Many people accept that a shrinking friend circle is just a part of aging. As we age, people move, people’s interests change and we lose touch. But new research has found that having good friends and good health is even more closely linked than we thought. Maintaining friendships, or making new friends along the way, is essential for your well-being.
In a study, people with positive social lives handled stress better and had better physical health. The study followed 4,000 people for more than three weeks. They did check-ins on their phones or smartwatches about positive and negative interactions with their closest relationships as well as their blood pressure, pulse, level of stress and how they were coping.
People with more positive social experiences had an easier time coping and better health. However, people with volatile and negative social lives did not. Even if they liked their friends, having bad experiences with them impacted their health.
“Both positive and negative experiences in our relationships contribute to our daily stress, coping, and physiology,” said lead study author Brian Don of the Univ. of Auckland. “Additionally, it’s not just how we feel about our relationships overall that matters; the ups and downs are important too.”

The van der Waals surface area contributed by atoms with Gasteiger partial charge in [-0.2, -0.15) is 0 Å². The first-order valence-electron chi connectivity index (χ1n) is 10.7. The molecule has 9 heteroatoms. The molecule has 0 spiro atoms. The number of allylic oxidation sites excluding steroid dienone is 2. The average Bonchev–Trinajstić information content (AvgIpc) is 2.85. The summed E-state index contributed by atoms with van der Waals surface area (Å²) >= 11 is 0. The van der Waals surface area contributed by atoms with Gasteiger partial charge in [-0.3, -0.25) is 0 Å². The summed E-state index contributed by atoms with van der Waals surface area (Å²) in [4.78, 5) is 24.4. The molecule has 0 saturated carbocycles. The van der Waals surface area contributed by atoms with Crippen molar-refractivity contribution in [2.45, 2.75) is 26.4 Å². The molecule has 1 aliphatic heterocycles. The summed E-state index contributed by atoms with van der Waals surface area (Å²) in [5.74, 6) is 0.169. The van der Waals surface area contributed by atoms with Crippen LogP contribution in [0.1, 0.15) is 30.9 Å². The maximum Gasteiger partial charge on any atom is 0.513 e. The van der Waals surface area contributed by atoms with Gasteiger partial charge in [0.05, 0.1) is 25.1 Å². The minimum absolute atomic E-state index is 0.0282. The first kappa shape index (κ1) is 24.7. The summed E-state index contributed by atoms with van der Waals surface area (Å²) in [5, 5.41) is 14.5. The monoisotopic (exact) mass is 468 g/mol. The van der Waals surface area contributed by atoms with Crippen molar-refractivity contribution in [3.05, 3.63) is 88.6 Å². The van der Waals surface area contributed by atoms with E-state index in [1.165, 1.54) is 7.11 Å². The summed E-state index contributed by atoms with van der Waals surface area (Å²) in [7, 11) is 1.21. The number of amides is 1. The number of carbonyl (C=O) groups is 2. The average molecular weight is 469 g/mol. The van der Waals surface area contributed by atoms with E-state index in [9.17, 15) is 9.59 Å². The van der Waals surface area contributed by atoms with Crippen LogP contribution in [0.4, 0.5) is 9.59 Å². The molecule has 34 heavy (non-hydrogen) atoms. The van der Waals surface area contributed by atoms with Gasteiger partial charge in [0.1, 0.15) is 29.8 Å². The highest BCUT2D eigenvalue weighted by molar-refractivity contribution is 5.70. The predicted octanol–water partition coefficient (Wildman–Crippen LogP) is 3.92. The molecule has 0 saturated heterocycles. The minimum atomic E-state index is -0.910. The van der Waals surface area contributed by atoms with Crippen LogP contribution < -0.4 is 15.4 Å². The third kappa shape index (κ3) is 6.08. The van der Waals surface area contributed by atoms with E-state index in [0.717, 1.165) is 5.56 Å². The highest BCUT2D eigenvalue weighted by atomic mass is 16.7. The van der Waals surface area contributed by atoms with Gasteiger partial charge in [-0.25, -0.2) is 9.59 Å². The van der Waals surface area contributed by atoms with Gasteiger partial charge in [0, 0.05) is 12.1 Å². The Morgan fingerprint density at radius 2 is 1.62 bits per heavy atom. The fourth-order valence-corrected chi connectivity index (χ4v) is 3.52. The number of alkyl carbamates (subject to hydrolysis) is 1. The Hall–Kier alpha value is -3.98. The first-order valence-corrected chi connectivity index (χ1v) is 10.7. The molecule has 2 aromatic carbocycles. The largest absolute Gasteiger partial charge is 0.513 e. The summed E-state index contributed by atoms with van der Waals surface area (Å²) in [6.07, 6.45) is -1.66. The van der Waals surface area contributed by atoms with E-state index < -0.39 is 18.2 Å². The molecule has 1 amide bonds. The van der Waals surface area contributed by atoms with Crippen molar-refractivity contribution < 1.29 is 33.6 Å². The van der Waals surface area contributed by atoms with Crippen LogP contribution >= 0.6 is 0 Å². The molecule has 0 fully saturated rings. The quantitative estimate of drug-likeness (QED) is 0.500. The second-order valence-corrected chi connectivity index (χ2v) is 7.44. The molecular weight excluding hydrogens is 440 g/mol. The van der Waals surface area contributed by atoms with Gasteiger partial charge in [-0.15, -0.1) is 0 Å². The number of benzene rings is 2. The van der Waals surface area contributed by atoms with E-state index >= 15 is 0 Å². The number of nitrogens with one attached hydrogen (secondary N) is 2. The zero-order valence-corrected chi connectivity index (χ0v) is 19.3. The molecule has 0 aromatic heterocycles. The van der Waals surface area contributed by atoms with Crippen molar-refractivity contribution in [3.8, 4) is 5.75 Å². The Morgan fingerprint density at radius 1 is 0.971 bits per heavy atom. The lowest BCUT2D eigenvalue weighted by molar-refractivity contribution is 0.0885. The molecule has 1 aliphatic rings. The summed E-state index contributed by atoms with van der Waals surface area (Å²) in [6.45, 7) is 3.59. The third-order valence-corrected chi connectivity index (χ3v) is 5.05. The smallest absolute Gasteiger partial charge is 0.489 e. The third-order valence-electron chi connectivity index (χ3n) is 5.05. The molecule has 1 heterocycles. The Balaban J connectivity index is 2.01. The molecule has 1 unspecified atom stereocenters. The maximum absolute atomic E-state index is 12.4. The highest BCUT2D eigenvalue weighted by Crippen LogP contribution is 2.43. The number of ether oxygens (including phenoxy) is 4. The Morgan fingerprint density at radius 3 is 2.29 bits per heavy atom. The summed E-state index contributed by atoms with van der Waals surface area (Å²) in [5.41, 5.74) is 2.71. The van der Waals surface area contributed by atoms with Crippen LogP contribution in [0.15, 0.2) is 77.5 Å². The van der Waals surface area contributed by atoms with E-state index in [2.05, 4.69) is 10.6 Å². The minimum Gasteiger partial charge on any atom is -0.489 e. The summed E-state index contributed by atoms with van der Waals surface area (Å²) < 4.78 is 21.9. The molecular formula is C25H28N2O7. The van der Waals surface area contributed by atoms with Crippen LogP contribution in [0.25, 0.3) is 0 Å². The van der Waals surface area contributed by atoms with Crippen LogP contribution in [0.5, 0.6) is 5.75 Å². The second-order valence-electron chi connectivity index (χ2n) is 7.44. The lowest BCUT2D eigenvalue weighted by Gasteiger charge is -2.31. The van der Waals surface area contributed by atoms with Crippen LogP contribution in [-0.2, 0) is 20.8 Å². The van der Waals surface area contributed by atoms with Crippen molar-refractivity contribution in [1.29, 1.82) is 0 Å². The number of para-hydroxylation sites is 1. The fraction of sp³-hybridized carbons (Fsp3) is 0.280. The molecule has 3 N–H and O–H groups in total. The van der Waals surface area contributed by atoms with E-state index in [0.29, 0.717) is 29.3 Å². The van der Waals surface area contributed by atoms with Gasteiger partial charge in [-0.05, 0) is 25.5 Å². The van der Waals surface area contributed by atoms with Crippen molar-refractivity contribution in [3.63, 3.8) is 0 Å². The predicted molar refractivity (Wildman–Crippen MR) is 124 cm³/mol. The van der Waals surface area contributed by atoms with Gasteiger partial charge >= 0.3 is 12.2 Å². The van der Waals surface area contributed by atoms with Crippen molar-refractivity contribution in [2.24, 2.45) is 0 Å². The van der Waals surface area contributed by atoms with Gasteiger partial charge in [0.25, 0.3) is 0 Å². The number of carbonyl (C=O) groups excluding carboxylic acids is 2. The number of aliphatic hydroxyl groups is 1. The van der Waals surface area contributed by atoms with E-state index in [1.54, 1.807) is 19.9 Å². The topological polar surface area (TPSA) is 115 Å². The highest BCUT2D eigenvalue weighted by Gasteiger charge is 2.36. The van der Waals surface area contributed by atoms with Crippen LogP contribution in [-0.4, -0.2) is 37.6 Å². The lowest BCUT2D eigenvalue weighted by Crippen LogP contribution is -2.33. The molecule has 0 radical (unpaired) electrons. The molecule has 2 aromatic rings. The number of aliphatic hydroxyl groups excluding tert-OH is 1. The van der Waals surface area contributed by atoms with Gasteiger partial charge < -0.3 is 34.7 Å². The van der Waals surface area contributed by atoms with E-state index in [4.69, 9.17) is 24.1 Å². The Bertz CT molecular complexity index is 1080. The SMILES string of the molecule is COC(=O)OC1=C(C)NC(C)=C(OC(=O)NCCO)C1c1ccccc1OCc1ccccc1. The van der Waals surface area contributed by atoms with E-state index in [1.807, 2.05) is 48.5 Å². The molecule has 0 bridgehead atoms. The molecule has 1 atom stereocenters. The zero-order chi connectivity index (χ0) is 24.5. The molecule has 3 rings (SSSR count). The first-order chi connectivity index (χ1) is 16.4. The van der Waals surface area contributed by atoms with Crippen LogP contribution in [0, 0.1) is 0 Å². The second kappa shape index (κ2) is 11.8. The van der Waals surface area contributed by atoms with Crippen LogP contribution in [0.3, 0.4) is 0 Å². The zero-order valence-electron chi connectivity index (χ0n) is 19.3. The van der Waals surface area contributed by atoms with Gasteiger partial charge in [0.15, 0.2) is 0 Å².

Many of us don’t have many close friends as adults. Sometimes the best way to make new friends is to reach out to your old ones. Reconnecting with people can start in small ways. Adam Poswolsky, author of “Friendship in the Age of Loneliness,” recommends starting with a simple text or message.
“If you do just one thing, make a list of five people in your life that you care about, and give one of them a phone call,” Mr. Poswolsky added. “The most remarkable friendships often begin with tiniest moments of connection.”
One of our team members reconnected with a group of her old friends a few years ago. Most of them hadn’t talked in over a decade. At the beginning of the pandemic, when everyone was ordered to stay inside, one woman mentioned on Facebook that she had never watched a scary TV show but was too afraid to do so alone. Others who were fans all agreed to watch it together over Zoom. The show is 26 episodes long. They watched it and, almost three later, still meet over Zoom every Friday to talk about their jobs, children, books they are reading, hobbies and everything else they care about. You can reconnect over the smallest things and then have a support group.
Dr. Don thinks that, for the next step, researchers should look beyond blood pressure and heart rate reactivity to better understand how relationships affect health. “It would be useful to examine other physiological states, such as neuroendocrine or sympathetic nervous system responses as outcomes of daily positive and negative relationship experiences, which may reveal different patterns of associations.”